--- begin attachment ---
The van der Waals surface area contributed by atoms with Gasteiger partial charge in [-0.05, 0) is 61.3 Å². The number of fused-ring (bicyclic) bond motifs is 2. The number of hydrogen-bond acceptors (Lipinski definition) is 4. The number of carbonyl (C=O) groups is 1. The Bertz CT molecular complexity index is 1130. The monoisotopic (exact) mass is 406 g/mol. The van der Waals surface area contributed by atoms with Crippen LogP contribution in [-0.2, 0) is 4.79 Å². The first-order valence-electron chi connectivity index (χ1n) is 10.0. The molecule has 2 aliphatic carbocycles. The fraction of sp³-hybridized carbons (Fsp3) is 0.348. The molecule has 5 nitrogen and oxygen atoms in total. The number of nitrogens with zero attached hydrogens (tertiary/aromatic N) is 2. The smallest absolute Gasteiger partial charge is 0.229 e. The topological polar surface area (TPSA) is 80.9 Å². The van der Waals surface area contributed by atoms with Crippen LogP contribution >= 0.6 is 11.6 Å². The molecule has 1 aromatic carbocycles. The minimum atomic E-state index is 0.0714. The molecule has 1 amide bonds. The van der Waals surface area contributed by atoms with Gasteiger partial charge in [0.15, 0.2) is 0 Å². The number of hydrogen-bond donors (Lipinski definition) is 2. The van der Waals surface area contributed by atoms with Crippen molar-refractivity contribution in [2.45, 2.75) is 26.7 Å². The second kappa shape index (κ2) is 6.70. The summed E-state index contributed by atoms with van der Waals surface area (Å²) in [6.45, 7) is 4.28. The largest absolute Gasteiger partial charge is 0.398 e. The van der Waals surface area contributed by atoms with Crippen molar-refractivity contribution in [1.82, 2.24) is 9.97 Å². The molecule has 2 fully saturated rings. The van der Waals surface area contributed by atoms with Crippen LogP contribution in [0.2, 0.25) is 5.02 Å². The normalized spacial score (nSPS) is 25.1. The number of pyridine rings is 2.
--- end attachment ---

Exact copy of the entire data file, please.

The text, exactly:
The van der Waals surface area contributed by atoms with Gasteiger partial charge in [-0.05, 0) is 61.3 Å². The number of fused-ring (bicyclic) bond motifs is 2. The number of hydrogen-bond acceptors (Lipinski definition) is 4. The number of carbonyl (C=O) groups is 1. The Bertz CT molecular complexity index is 1130. The monoisotopic (exact) mass is 406 g/mol. The van der Waals surface area contributed by atoms with Crippen LogP contribution in [-0.2, 0) is 4.79 Å². The first-order valence-electron chi connectivity index (χ1n) is 10.0. The molecule has 2 aliphatic carbocycles. The fraction of sp³-hybridized carbons (Fsp3) is 0.348. The molecule has 5 nitrogen and oxygen atoms in total. The number of nitrogens with zero attached hydrogens (tertiary/aromatic N) is 2. The smallest absolute Gasteiger partial charge is 0.229 e. The topological polar surface area (TPSA) is 80.9 Å². The van der Waals surface area contributed by atoms with Crippen LogP contribution >= 0.6 is 11.6 Å². The molecule has 1 aromatic carbocycles. The minimum atomic E-state index is 0.0714. The molecule has 1 amide bonds. The van der Waals surface area contributed by atoms with Gasteiger partial charge in [0.15, 0.2) is 0 Å². The number of hydrogen-bond donors (Lipinski definition) is 2. The van der Waals surface area contributed by atoms with Crippen molar-refractivity contribution in [2.45, 2.75) is 26.7 Å². The second kappa shape index (κ2) is 6.70. The summed E-state index contributed by atoms with van der Waals surface area (Å²) in [6.45, 7) is 4.28. The largest absolute Gasteiger partial charge is 0.398 e. The van der Waals surface area contributed by atoms with Crippen molar-refractivity contribution in [1.82, 2.24) is 9.97 Å². The molecule has 2 fully saturated rings. The van der Waals surface area contributed by atoms with Crippen LogP contribution in [0.2, 0.25) is 5.02 Å². The normalized spacial score (nSPS) is 25.1. The number of pyridine rings is 2.